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X. Deformation and. Mountain Building A.Plate Tectonics and Stress B.Rock Deformation C.Geologic Structures D.Origin of Mountains E.Continental Crust.

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Presentation on theme: "X. Deformation and. Mountain Building A.Plate Tectonics and Stress B.Rock Deformation C.Geologic Structures D.Origin of Mountains E.Continental Crust."— Presentation transcript:

1 X. Deformation and. Mountain Building A.Plate Tectonics and Stress B.Rock Deformation C.Geologic Structures D.Origin of Mountains E.Continental Crust

2 Tectonic Stresses  Large Scale Strain of the Crust i.e., Geologic Structures Inner core: Solid iron Outer core: Liquid iron, convecting (magnetic field) Mantle (Asthenosphere) : Solid iron-magnesium silicate, plastic, convecting Crust (Lithosphere): Rigid, thin 5-30km Crust: Rigid, Thin Mantle: Plastic, Convecting

3 Tectonics and Structural Geology Tectonic Stresses resulting from Internal Energy (heat driving convection) Strains (deforms) the Mantle and Crust Bends Rocks, i.e., ductile strain (Folds) Breaks Rock, i.e., brittle strain (Joints) and Moves large blocks along Faults and Releases energy  Earthquakes

4 Fig. 10-CO, p. 216

5 Folds and Faults (Palmdale, Ca) See Fig. 10-2a, p. 219

6 Eastern Pennsylvania Northwestern Africa

7 Stresses at Plate Boundaries Divergent (Tensional)  |  Convergent (Compressional)  |  Transform (Shear) e.g., Pacific NW

8 Geologic Structures Different stresses result in various forms of strain (geologic structures) Folds (compressive stresses may cause ductile strain) Faults (Any type of stress may cause brittle strain. The type of fault depends on the type of stress)

9 Stikes and Dips are used to identify geologic structures

10 Strike and Dip Define and map the orientation of planar features Bedding planes (sedimentary rocks)  Foliation Joints Faults Dikes Sills Ore Veins Fig. 10-4, p. 221

11 Strike and Dip Strike: The line of intersection between the plane and a horizontal surface Dip: Angle that the plane makes with that horizontal plane Fig. 10-4, p. 221 Strike and Dip Map Symbol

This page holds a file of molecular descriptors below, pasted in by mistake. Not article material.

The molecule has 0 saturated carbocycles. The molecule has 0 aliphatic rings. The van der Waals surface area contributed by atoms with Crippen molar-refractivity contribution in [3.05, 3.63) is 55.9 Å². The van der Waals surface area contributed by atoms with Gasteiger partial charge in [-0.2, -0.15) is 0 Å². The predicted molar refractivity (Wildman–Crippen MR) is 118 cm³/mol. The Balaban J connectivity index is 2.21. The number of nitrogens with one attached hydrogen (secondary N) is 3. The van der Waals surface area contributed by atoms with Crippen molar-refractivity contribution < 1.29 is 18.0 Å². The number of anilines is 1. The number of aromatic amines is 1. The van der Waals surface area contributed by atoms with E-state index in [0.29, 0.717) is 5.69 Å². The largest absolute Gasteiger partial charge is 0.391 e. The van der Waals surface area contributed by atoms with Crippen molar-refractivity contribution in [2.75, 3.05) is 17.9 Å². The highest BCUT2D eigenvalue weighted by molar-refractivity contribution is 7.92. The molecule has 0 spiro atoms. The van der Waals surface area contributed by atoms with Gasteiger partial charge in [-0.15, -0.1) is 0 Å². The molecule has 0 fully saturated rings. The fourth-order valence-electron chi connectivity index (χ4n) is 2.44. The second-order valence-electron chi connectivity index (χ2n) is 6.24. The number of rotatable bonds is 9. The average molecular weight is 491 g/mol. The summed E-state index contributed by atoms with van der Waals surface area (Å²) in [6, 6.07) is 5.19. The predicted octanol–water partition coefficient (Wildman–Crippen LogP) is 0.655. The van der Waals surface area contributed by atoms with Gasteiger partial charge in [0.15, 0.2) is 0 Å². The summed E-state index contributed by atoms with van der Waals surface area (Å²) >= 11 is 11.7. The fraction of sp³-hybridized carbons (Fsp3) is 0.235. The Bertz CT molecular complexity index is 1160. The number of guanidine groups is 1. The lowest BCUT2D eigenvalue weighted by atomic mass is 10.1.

12 Sipping Bedding Planes Youngest (top) P: Permian P: Pennsylvanian M: Mississippian D: Devonian S: Silurian O: Ordovician C: Cambrian Oldest (bottom) D S O Sedimentary Rocks Dip in the direction of younger rocks

13 Deciphering the Geology of Ohio Using Dipping Bedding Planes Beds Dip 2 o, West Younger rocks, West Mirror image east of Sandusky? Beds Dip 2 o, West Younger rocks, West Mirror image east of Sandusky? Sandstone Shale Limestone M O D 2o2o 2o2o 2o2o

14 Anticline (fold)

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16 Syncline (fold)

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18 Plunging Anticline

19 Fold Terminology Axis Axial Plane Plunging Age of rocks and outcrops Axis

20 Plunging Anticline, Colorado

21 Eastern Pennsylvania Folds and faults resulting from compressive stresses Anticlines (many plunging) Synclines (many plunging) Reverse faults Thrust faults

22 Domes and Basins

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24 Bedrock Geology of the Michigan Basin During and after the deposition of Michigan’s sedimentary rocks The crust warped downward Exposing younger rocks in the center and Older rocks on the rim (e.g. Toledo)

25 When shallow crust is strained rocks tend to exhibit brittle strain Brittle Strain  Joints

26 Sheet Joints

27 Defining Fault Orientation Strike of fault plane parallels the fault trace and fault scarp Direction of Dip of the fault plane indicates the Hanging wall block Fig a, p. 227

28 Fault: Movement occurring along a discontinuity Brittle strain and subsequent movement as a result of stress Fault terminology 

29 Faults Fault: When movement occurs along a discontinuity Fault type depends on the type of stress

30 Normal Faults

31 Normal Faults, Horsts and Grabens

32 Structures at Divergent Boundaries Tensional Stresses cause brittle strain and formation of sets of normal faults i.e., Horsts and Grabens

33 Horsts and Grabens Older Rocks are exposed along the ridges formed by the horsts Younger rocks lie beneath the grabens Sediment fills in the linear valleys Horst Graben Horst Graben

34 Nevada “Washboard topography” is the result of Horsts and Grabens A.k.a, Basin and Range E.g., Humbolt Range E.g., Death Valley (Graben)

35 Horst and Graben, Nevada Humboldt Range, Northern Nevada Fig b, p. 233 Graben Horst

36 Horst and Graben, Nevada Humboldt Range, Northern Nevada Graben Horst

37 Reverse and Thrust Faults Compressive stress causes the hanging wall to move upward relative to the foot wall  Reverse Fault At convergent plate boundaries ancient rocks can be thrust over younger rocks  Thrust Fault

38 Structures at a Passive Continental Margin Resulting from continental breakup E.g., The Americas and Africa

39 Salt Domes: e.g., Texas Rising of less dense salt Stretches overlying crust Forming normal faults and Oil traps

40 Structural Oil Traps

41 Thrust Fault: Glacier NP, Montana Old Younger

42 Structures at a Convergent Boundary

43 Structures within Mountain Belts

44 Compressional and Tensional Structures

45 E.g., The Apls Intense folding and thrusting of sedimentary rocks

46 Strike Slip Faults Physiographic Features

47 San Andreas Fault What type of fault is this? What other features are associated with the fault?

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